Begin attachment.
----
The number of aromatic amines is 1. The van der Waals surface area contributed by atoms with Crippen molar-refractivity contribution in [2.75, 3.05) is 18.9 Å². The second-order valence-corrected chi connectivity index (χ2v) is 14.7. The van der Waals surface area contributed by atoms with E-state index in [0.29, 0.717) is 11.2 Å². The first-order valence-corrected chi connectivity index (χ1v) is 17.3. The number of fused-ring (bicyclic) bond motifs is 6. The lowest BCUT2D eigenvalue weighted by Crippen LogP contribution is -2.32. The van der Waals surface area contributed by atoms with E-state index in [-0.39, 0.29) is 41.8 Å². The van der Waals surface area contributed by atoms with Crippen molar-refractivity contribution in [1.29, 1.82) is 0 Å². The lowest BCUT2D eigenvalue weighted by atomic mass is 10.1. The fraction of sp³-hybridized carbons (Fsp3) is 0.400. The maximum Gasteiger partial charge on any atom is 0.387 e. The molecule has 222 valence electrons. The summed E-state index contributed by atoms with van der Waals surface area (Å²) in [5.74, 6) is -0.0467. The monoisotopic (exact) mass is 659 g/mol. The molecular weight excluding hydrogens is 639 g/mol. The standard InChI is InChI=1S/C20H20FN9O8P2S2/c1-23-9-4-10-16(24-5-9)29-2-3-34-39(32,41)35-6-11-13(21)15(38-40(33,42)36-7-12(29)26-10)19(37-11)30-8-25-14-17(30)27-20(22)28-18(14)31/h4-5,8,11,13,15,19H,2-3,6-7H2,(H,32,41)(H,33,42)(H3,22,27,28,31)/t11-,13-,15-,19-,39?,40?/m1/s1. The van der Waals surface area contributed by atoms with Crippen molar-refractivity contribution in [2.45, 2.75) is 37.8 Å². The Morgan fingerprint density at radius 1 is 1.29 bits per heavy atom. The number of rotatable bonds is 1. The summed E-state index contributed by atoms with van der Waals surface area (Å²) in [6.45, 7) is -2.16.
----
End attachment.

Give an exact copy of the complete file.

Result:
The number of aromatic amines is 1. The van der Waals surface area contributed by atoms with Crippen molar-refractivity contribution in [2.75, 3.05) is 18.9 Å². The second-order valence-corrected chi connectivity index (χ2v) is 14.7. The van der Waals surface area contributed by atoms with E-state index in [0.29, 0.717) is 11.2 Å². The first-order valence-corrected chi connectivity index (χ1v) is 17.3. The number of fused-ring (bicyclic) bond motifs is 6. The lowest BCUT2D eigenvalue weighted by Crippen LogP contribution is -2.32. The van der Waals surface area contributed by atoms with E-state index in [-0.39, 0.29) is 41.8 Å². The van der Waals surface area contributed by atoms with Crippen molar-refractivity contribution in [1.29, 1.82) is 0 Å². The lowest BCUT2D eigenvalue weighted by atomic mass is 10.1. The fraction of sp³-hybridized carbons (Fsp3) is 0.400. The maximum Gasteiger partial charge on any atom is 0.387 e. The molecule has 222 valence electrons. The summed E-state index contributed by atoms with van der Waals surface area (Å²) in [5.74, 6) is -0.0467. The monoisotopic (exact) mass is 659 g/mol. The molecular weight excluding hydrogens is 639 g/mol. The standard InChI is InChI=1S/C20H20FN9O8P2S2/c1-23-9-4-10-16(24-5-9)29-2-3-34-39(32,41)35-6-11-13(21)15(38-40(33,42)36-7-12(29)26-10)19(37-11)30-8-25-14-17(30)27-20(22)28-18(14)31/h4-5,8,11,13,15,19H,2-3,6-7H2,(H,32,41)(H,33,42)(H3,22,27,28,31)/t11-,13-,15-,19-,39?,40?/m1/s1. The van der Waals surface area contributed by atoms with Crippen molar-refractivity contribution in [2.45, 2.75) is 37.8 Å². The Morgan fingerprint density at radius 1 is 1.29 bits per heavy atom. The number of rotatable bonds is 1. The summed E-state index contributed by atoms with van der Waals surface area (Å²) in [6.45, 7) is -2.16.